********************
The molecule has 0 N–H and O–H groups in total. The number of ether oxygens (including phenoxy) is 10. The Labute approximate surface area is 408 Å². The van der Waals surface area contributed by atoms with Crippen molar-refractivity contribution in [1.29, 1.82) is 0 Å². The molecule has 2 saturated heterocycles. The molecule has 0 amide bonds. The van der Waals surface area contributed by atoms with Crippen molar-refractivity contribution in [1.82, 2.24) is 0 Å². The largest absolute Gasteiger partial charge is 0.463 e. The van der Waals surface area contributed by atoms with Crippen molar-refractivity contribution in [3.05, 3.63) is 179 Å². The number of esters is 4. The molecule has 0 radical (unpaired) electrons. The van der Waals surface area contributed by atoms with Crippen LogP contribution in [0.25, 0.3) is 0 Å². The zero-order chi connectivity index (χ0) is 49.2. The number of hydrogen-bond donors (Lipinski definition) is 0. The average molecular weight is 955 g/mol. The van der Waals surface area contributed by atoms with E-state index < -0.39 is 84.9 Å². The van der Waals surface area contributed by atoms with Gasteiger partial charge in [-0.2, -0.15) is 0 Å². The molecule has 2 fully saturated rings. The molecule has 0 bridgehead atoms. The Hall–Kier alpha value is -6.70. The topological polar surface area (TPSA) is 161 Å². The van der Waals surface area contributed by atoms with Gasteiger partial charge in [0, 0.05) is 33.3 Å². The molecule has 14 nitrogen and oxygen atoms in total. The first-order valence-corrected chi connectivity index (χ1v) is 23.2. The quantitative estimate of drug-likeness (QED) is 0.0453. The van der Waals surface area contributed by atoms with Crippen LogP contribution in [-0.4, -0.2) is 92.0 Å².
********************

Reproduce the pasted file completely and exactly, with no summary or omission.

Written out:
The molecule has 0 N–H and O–H groups in total. The number of ether oxygens (including phenoxy) is 10. The Labute approximate surface area is 408 Å². The van der Waals surface area contributed by atoms with Crippen molar-refractivity contribution in [1.29, 1.82) is 0 Å². The molecule has 2 saturated heterocycles. The molecule has 0 amide bonds. The van der Waals surface area contributed by atoms with Crippen molar-refractivity contribution in [1.82, 2.24) is 0 Å². The largest absolute Gasteiger partial charge is 0.463 e. The van der Waals surface area contributed by atoms with Crippen molar-refractivity contribution in [3.05, 3.63) is 179 Å². The number of esters is 4. The molecule has 0 radical (unpaired) electrons. The van der Waals surface area contributed by atoms with Crippen LogP contribution in [0.25, 0.3) is 0 Å². The zero-order chi connectivity index (χ0) is 49.2. The number of hydrogen-bond donors (Lipinski definition) is 0. The average molecular weight is 955 g/mol. The van der Waals surface area contributed by atoms with E-state index < -0.39 is 84.9 Å². The van der Waals surface area contributed by atoms with Gasteiger partial charge in [-0.2, -0.15) is 0 Å². The molecule has 2 fully saturated rings. The molecule has 0 bridgehead atoms. The Hall–Kier alpha value is -6.70. The topological polar surface area (TPSA) is 161 Å². The van der Waals surface area contributed by atoms with Gasteiger partial charge in [0, 0.05) is 33.3 Å². The molecule has 14 nitrogen and oxygen atoms in total. The first-order valence-corrected chi connectivity index (χ1v) is 23.2. The quantitative estimate of drug-likeness (QED) is 0.0453. The van der Waals surface area contributed by atoms with Crippen LogP contribution in [-0.4, -0.2) is 92.0 Å².